In a previous post about data visualization, I discussed how our expectations can distort the data we visualize a lot more than we may realize, causing us to mistake dashboards for magic mirrors reflecting back our own image of what we want our data to show us.
In The Filter Bubble: How the New Personalized Web Is Changing What We Read and How We Think, Eli Pariser describes how the distorting effect of personalized filters, which create what he calls the filter bubble, can make it difficult for us to see what’s actually going on, like “a funhouse mirror reflecting a funhouse mirror reflecting reality.”
“Like a lens, the filter bubble invisibly transforms the world we experience by controlling what we see and don’t see,” Pariser explained. “It interferes with the interplay between our mental processes and our external environment. In some ways, it can act like a magnifying glass, helpfully expanding our view of a niche area of knowledge. But at the same time, personalized filters limit what we are exposed to and therefore affect the way we think and learn. They can upset the delicate cognitive balance that helps us make good decisions and come up with new ideas. If we want to know what the world really looks like, we have to understand how filters shape and skew our view of it.”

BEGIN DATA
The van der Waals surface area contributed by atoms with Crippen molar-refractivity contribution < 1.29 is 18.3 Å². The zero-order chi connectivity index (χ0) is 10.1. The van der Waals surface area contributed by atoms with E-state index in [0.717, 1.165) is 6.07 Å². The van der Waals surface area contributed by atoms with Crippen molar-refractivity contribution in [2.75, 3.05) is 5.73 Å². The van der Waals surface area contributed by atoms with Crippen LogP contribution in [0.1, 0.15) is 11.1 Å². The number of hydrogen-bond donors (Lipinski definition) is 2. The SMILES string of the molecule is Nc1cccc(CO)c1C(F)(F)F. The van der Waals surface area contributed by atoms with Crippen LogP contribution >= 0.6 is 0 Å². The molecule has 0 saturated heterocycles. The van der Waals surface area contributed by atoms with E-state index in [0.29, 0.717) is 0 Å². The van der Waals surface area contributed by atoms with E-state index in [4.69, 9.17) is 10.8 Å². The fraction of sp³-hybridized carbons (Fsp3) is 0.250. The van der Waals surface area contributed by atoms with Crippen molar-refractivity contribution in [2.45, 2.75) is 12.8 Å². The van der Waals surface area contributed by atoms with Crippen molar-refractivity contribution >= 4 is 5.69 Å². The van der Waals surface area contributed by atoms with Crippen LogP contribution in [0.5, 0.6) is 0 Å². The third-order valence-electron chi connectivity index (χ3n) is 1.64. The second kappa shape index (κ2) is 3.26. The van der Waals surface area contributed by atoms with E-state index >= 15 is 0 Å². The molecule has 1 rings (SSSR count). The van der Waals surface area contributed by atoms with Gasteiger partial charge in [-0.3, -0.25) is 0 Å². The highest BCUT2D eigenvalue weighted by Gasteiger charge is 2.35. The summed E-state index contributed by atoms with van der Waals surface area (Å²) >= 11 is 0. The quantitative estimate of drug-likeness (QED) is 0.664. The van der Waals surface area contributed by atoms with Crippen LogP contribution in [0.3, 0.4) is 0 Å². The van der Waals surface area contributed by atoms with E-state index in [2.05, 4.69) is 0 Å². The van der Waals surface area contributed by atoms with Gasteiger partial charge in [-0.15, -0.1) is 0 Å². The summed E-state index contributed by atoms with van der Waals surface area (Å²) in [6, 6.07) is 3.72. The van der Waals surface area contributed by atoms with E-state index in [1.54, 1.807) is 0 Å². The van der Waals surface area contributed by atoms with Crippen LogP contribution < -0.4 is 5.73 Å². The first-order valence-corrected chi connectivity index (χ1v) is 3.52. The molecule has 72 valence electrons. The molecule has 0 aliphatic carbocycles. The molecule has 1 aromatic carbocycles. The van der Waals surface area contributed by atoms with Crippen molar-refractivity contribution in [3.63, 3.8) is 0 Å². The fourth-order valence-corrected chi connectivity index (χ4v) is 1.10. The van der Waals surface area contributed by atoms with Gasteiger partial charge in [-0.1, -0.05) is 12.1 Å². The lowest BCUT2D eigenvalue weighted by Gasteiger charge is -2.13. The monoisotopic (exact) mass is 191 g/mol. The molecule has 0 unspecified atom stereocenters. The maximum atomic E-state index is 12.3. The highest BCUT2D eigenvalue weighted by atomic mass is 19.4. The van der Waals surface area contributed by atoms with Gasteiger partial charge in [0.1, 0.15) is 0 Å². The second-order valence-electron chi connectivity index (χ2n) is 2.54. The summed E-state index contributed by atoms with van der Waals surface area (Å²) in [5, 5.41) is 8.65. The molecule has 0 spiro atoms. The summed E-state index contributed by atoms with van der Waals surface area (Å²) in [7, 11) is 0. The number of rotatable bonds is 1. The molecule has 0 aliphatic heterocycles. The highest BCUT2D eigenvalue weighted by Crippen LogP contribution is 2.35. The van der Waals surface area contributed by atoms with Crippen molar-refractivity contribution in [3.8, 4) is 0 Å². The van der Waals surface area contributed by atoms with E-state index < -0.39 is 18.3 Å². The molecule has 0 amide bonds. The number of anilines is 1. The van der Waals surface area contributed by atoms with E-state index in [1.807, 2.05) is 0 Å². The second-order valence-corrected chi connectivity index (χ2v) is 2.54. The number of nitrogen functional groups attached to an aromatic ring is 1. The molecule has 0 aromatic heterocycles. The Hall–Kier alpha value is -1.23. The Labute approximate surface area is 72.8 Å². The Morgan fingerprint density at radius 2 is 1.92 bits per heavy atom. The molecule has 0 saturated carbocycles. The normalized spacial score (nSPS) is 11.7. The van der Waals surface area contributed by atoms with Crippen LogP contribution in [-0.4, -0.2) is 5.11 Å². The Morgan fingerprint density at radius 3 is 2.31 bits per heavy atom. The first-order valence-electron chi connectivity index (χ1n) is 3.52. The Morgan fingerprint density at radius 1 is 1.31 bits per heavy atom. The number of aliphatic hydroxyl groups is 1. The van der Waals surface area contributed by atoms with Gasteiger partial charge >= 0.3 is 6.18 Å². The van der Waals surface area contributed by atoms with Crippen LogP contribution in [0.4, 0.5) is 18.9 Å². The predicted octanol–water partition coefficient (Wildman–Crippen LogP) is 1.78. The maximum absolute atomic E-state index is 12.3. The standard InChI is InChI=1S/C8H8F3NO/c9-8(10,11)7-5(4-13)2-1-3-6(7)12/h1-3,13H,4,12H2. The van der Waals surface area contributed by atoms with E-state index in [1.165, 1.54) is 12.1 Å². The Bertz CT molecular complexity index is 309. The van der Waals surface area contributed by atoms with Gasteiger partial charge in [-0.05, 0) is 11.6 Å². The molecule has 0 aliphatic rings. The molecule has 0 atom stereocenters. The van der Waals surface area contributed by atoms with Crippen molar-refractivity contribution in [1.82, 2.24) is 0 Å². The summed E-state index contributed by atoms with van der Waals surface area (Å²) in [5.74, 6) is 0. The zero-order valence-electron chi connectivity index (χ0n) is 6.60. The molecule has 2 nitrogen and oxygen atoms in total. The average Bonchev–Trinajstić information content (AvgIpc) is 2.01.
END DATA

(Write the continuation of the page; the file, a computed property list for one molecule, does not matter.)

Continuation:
Clay Shirky, a scholar on the effects of the internet on society, said “it’s not information overload, it’s filter failure.” But the seeming infinity of big data seems destined to force all filters to fail.
Although we build a buttress against big data with bubbles, personalized filters allowing us to pretend that what we see is all there is - that our perception of reality is not a reflection in a funhouse mirror but a visualization in a data warehouse dashboard that helps us make good business decisions - sometimes bursting your filter bubble is the only way to know what the world really looks like.